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Mercedes re-invents urban deliveries with eTruck

By: IOL Motoring Staff

Hannover, Germany - Mercedes-Benz' Urban eTruck concept, on display now at the Hannover commercial motor show, brings together connectivity, telematics and electric drive systems in a fascinating demonstration of what is possible right now, with imaginative use of existing technology.

It's a big three-axle vehicle, with a 125kW/500Nm electric motor built into the axle directly adjacent to each rear wheel - a system that has already proven itself in buses. Between the chassis rails is a modular lithium-ion battery pack with a total capacity of 212 kWh, giving it a range of up to 200km, which should be enough for a day's worth of deliveries.

Since it's electric, the e-truck doesn't have a conventional air intake in front; instead there's a black panel, backlit by LEDs, that can be used to display the Mercedes-Benz logo, indicate whether the truck is parked or just standing there waiting for a gap in the traffic - or, when driving on a freeway with a schedule to keep to, the acronym T1 3VOM*.

The eTruck is 1700kg heavier than a diesel-powered truck with the same power, built on the same chassis - but the EU Commission is in favour of increasing the maximum allowable gross vehicle weight for fixed chassis, three-axle electric trucks from 25 to 26 tons, so the eTruck's payload will be only 700kg less than those of its conventionally powered competitors, and it has the dual advantages of zero emissions and silent running - which means it can deliver to local shops in residential areas at night without waking anybody.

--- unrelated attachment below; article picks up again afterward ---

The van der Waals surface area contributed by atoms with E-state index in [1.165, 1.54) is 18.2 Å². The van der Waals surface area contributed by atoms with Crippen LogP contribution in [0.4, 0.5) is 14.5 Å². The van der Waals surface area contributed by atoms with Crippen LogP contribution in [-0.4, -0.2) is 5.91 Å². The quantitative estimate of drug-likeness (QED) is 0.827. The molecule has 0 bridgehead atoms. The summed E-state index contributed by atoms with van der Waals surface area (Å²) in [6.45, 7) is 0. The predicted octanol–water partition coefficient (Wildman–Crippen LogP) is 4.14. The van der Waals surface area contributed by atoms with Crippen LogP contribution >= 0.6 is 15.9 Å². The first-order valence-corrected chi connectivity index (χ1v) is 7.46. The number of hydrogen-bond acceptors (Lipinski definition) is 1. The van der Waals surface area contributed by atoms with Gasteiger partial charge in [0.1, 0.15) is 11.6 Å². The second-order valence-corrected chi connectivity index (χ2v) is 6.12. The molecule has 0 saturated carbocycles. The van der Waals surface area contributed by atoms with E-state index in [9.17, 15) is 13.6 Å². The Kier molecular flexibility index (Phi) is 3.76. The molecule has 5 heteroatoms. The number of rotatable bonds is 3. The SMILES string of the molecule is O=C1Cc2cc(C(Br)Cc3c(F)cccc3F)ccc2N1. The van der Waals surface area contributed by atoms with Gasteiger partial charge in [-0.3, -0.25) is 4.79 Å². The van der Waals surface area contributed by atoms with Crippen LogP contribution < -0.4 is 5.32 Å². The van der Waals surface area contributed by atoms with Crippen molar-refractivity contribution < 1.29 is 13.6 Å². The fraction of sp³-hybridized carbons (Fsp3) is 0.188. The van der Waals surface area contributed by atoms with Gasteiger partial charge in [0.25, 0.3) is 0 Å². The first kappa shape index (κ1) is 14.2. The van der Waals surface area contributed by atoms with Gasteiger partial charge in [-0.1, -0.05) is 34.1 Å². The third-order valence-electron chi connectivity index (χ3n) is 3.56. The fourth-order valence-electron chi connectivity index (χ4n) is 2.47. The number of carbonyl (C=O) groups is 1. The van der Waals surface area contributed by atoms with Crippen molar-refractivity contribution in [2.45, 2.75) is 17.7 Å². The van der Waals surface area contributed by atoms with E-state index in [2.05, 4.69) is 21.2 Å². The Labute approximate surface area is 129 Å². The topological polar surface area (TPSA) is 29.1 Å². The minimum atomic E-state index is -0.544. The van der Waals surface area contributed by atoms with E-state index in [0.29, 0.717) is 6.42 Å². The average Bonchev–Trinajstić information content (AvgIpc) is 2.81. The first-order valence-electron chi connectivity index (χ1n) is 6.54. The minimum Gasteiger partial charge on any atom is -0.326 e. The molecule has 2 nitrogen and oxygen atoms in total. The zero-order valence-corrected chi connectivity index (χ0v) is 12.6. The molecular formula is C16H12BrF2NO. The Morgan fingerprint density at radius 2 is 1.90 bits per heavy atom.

Geek alert!

This is where it gets interesting: The e-truck uses internet connectivity to manage range and load management, using the modular construction of the battery pack as the key.

The FleetBoard programme connects the telematics system with the drive control; instead of conventional delivery runs it swops the delivery loads around from one truck to another, on a day-to-day basis, according to the weight of each pallet, where it has to go and when it needs to be there, so that each run makes the best possible use of that truck's range.

Fleetboard uses two displays in place of the standard instrument panel to give the driver detailed information on the route - very important since it's likely to vary from day to day - so the driver can see the bends in the road far enough ahead to plan the most power-efficient braking and accelerating manoeuvres.

Like a sports car, the eTruck also has three drive modes - Auto, Agile for maximum performance and Eco for maximum range - and Fleetboard will also warn him which one he needs to be driving in at any given time, to be able to complete the day's route on schedule, without running out of amps!

A separate tablet gives the driver more information about the trip, as well as continually updated details on range and batteries, superimposed on a local map.

Smart energy supplies

We've mentioned before that in the cities of the future most deliveries will be at night, which is why they'll need to run silently. This will keep big trucks off the road during the day - but that's also when the electrical power to charge their batteries is at its most expensive.

So Mercedes-Benz has developed a way to use one battery to charge another. Fleet operators will be able to buy stationery lithium-ion battery storage units with built-in 'smart' timers, which will charge themselves when mains power is cheapest, and can then transfer the power to the batteries of their vehicles whenever it's most efficient in terms of scheduling.

Motoring.co.za

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